Pam McGee, who touched the hearts of millions when she presented her 1984 Olympic gold medal to her twin sister Paula minutes after the U.S. women's basketball team had won the title, is using that same sensitivity and devotion to score points with thousands of black youths across the nation.

McGee, who along with her All-America sister and with Cheryl Miller led the University of Southern California to national prominence, said she wants to convince kids to use their athletic ability to further their education.

"We need more role models for our black youth in higher education," said McGee, who spoke at five District public high schools last week.

"Right now, too many of our kids only identify with athletes. We've accomplished a lot of goals but we have to keep striving to better ourselves."

The program, initiated by McGee and the USC admissions department, will take her on a five-city tour to commemorate Black History Month.

Other cities on the tour are New York, Atlanta, Detroit and Los Angeles. The USC graduate said she will visit 50 schools and about 50,000 students and speak about topics from drug abuse to Proposition 48.

"I enjoy talking to the students. I just want to tell them that I came from a tough background and if I can make it, so can they," said McGee, who is from Flint, Mich.

"The kids have to learn how to use what is available to them. Everyone can take advantage of a college education. Those who are fortunate enough to be athletes can do that easier."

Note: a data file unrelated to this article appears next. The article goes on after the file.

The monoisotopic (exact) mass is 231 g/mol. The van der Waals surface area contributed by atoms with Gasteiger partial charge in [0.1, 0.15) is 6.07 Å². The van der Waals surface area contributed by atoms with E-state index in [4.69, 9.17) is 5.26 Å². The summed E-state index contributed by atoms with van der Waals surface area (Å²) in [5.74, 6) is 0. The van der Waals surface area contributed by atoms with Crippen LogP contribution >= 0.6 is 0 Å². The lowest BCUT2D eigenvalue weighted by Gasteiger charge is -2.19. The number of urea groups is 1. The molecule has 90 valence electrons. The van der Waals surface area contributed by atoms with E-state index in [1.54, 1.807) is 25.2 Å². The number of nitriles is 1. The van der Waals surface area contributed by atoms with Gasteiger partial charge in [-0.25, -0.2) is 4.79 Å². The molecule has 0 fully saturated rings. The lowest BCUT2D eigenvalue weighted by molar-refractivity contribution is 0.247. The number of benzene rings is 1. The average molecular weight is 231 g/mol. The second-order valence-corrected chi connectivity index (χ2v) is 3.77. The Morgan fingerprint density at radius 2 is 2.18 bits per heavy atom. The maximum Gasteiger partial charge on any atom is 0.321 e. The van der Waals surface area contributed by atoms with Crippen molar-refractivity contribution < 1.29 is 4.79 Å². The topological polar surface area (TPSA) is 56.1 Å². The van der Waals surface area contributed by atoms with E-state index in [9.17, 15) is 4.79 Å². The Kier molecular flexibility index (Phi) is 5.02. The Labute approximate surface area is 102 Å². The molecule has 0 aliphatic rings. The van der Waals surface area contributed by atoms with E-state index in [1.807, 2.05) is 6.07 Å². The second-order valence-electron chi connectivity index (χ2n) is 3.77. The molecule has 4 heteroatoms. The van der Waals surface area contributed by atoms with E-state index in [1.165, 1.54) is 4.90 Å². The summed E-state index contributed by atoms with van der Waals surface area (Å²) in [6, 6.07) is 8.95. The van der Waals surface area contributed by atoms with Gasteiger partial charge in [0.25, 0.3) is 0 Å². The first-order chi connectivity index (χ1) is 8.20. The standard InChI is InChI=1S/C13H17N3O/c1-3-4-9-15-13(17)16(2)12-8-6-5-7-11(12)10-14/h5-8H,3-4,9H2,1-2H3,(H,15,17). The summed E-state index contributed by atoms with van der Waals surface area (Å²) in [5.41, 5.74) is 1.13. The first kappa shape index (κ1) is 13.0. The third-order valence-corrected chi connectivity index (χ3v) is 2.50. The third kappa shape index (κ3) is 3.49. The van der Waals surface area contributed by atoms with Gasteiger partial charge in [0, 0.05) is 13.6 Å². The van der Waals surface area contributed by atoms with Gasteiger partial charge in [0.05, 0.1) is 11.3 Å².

H.D. Woodson Coach Bob Headen said his girls team's 55-42 loss to Christ the King (N.Y.) and fall from the nation's No. 1 spot last week partly can be attributed to the smaller basketball being used this season.

"Our league is probably the only one that still uses the regular (larger) ball," he said. "We did all right the first half against Christ the King because we scored inside.

"But they had three 6-footers and sagged back against Tangreia (Green) and gave us the outside shots. The girls never adjusted to that smaller ball and we scored only 11 points in the second half.

"We made only three of 21 from the floor. You know my teams can shoot better than that."

Woodson has responded to the loss with three straight victories. The Warriors are 20-1 and one victory away from clinching the Interhigh League title and top seed in the tournament.